| 4 February 2007
Bronze Age burial site unearthed in Wiltshire
It was just another day at work for digger operator Bob Gaunt until he spotted something which resembled part of a shattered chimney pot. But this was at Tidworth (Wiltshire, England) on the edge of Salisbury Plain, not far from Stonehenge, and he immediately realised its potential significance. Mr Gaunt jumped from his excavator and told his boss who alerted experts from Wessex Archaeology, based in Salisbury. They revealed that the mysterious shards of pottery were burial pots or urns placed on the graves of three Bronze Age people cremated some 3,500 years ago. Intriguingly, the pots had been placed upside down on top of the graves.
The remains of another person were found nearby not covered by a pot and instead may have been wrapped in a cloth that has long since rotted away. The relics date from around the time when Stonehenge was at its peak as a magnificent cultural and religious centre. They are the oldest archaeological finds from Tidworth and were discovered when Mr Gaunt was demolishing an old military building at the Bhurtpore Barracks in preparation for new Army accommodation.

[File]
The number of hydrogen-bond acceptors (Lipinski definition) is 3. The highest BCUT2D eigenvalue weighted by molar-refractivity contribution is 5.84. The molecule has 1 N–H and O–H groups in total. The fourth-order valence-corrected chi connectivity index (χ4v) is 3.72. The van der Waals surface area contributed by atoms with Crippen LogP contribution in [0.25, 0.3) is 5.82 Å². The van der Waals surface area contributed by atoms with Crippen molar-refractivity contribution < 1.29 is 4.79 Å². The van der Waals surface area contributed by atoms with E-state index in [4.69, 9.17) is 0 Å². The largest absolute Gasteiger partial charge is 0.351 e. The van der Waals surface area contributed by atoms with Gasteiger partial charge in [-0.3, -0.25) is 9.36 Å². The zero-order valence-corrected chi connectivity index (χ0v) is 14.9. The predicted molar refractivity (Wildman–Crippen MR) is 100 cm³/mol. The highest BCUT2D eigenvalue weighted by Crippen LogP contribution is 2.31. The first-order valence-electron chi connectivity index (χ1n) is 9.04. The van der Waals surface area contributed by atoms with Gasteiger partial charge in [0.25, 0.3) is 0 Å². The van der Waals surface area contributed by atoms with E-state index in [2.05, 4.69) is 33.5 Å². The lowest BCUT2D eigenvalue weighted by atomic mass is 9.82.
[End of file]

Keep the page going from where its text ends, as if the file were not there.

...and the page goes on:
The site was closed for two days, enabling Wessex Archaeology to remove the urns and the remains to a laboratory. They are now being studied to establish the age and sex of the dead. Using radiocarbon dating on fragments of charcoal from the funeral pyre experts hope to get a close dating of the finds.
Lieutenant Colonel Mick Roberts, from the Defence Ministry project team, said: "The finds have now been confirmed as Bronze Age. The site itself has markings that appear to be an ancient ditch which ends next to the urns." Nick Truckle, project manager at Wessex Archaeology, said: "As the graves are so close together, this small cemetery may have been a family one."
Source: Western Daily Press (2 February 2007)
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